• Thursday, February 23, 2017

In Mumbai, Street Food Without the Street

Discussion in 'Social & Current Events' started by MBI Munshi, Feb 11, 2009.

  1. MBI Munshi

    MBI Munshi PDF THINK TANK: ANALYST

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    WHEN the bad-boy television chef Anthony Bourdain went on a culinary journey through India two years ago, he said the vada pav, a humble street snack usually sold for about 10 cents, was the best thing he ate.

    Mr. Bourdain was right on the money. The vada pav is a glorious carb-on-carb overload — a spicy potato patty encased in a gram-flour coating, then sandwiched in a buttered bun and bathed in tangy garlic chutney.

    Unpretentious street food like the vada pav — preferably bought from a surly vendor — is part of the great Indian travel experience. Still, it takes a brave tourist to sample the wares from a street vendor who is casually mashing potatoes with his bare and grubby hands, as flies buzz happily around. Luckily, a slew of restaurants are sanitizing street food, serving it in clean (if not always pristine) surroundings. At most places, you can eat like a king for less than $2.

    At one of the numerous Jumbo King outlets across the city, you can eat vada pav in a range of flavors for just 7 rupees (about 14 cents at 50 rupees to the dollar). Jumbo King aims to be the McDonald’s of street snacks, and the uniformly wrapped vada pavs are served by plastic-gloved dispensers from gleaming steel fryers, with optional spicy chutney and garlic toppings.

    At the sparkling clean but frantically busy Swati Snacks (248 Karai Estate, Tardeo Road; 91-22-6580-8406), opposite Bhatia Hospital, you can feast on chaat as delicious as that which you might get from chaatwalas at the famous Chowpatty Beach, only it won’t upset your stomach.

    Chaat is the classic Mumbai street food, a catchall term for a savory medley of ingredients, which may include potatoes, gram-flour discs, onions, yogurt, chickpeas, mint, peanuts and various chutneys. Try the pani puri (crisp dough spheres filled with potatoes, sprouts and a tart date-tamarind sauce, which burst deliciously onto your palate), bhel puri (puffed rice mixed with onions, tomatoes, mint chutney, crunchy gram-flour threads, peanuts, lemon juice and coriander) and the milder pankhi (delicate rice pancakes steamed in banana leaves) — not exactly street food but too good to miss.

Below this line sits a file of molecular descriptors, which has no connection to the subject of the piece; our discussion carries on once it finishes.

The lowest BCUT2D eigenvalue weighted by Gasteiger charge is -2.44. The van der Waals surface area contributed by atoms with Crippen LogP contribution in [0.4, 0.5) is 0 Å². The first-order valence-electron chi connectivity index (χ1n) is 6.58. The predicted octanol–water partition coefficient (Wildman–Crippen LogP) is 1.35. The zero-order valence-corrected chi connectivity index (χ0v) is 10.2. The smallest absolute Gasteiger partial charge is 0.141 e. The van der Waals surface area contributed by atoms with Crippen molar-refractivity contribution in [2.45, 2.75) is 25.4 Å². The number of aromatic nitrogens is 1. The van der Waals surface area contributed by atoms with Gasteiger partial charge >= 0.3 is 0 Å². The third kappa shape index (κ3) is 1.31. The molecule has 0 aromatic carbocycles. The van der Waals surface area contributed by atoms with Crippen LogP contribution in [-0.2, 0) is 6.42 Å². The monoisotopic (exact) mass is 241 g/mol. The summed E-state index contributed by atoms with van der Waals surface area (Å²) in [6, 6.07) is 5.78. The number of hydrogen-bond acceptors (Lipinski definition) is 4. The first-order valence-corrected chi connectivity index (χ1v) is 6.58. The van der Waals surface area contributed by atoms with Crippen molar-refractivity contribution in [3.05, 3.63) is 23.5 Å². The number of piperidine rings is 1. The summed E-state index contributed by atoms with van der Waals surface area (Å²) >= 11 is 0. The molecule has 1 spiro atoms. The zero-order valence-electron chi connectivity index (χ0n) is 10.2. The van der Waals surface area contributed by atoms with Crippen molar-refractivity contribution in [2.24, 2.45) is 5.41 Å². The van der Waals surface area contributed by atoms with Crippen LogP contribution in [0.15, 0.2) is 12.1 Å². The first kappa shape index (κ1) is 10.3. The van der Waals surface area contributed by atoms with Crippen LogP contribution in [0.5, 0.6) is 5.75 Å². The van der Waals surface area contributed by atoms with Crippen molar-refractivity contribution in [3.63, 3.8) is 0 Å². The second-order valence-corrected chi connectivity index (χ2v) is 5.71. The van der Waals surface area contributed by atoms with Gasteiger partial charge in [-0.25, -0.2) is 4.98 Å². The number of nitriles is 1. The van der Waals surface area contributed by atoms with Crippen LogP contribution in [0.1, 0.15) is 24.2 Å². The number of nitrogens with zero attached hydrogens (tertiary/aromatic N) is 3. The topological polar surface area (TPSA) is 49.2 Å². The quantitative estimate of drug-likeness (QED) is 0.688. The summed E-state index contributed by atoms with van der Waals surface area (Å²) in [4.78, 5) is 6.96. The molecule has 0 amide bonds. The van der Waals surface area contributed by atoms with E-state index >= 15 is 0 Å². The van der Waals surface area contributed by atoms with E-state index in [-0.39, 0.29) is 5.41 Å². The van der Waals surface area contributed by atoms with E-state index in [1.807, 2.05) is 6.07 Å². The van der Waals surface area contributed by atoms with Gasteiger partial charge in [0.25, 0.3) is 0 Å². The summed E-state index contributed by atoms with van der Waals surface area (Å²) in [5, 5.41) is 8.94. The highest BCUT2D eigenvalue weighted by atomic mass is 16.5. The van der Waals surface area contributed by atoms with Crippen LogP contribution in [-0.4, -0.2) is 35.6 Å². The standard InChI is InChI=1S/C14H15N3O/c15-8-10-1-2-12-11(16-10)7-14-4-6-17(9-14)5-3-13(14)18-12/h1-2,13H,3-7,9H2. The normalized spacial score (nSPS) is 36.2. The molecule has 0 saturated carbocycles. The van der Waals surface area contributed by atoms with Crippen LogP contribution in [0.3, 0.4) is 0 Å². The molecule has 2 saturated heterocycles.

This is also one of the few safe places to sample golas (crushed ice balls bathed in rose or mint flavored syrup) and thirst-quenching sugar cane juice. Get there early though, as there are no reservations and the lines are long.

    Kailash Parbat, another popular chain with outlets in many multiplexes, is a good place for other quintessential Mumbai snacks like pav bhaji (toasted buns heaped with a sinful, buttery vegetable hash) and ragda pattice (toasted potato cakes with chickpeas). In the Bandra suburb, Elco Pani Puri Center has hygienic chaat in air-conditioned comfort and is known for its pani puri. (Elco Arcade, Hill Road, Bandra; 91-22-2645-7677).

    There will always be those Mumbaikars who tell you that street snacks eaten in restaurants just can’t compare with the authentic fare of “Raju the blind chaatwala at the second open drain behind the Churchgate Railway Station.” They are probably right. There’s something about the down-and-dirtiness of real street fare that makes it all the tastier. The best vendors are usually to be found outside colleges and railway stations.

    If you do risk the genuine article, be sure to choose hot snacks straight from the griddle or deep fryer, avoid chutneys, juices and sauces, toss out the raw onion and tomatoes and stick with vegetarian options if you have a delicate tummy. After all, what’s good enough for Anthony Bourdain ...

    Globespotters - In Mumbai, Street Food Without the Street - NYTimes.com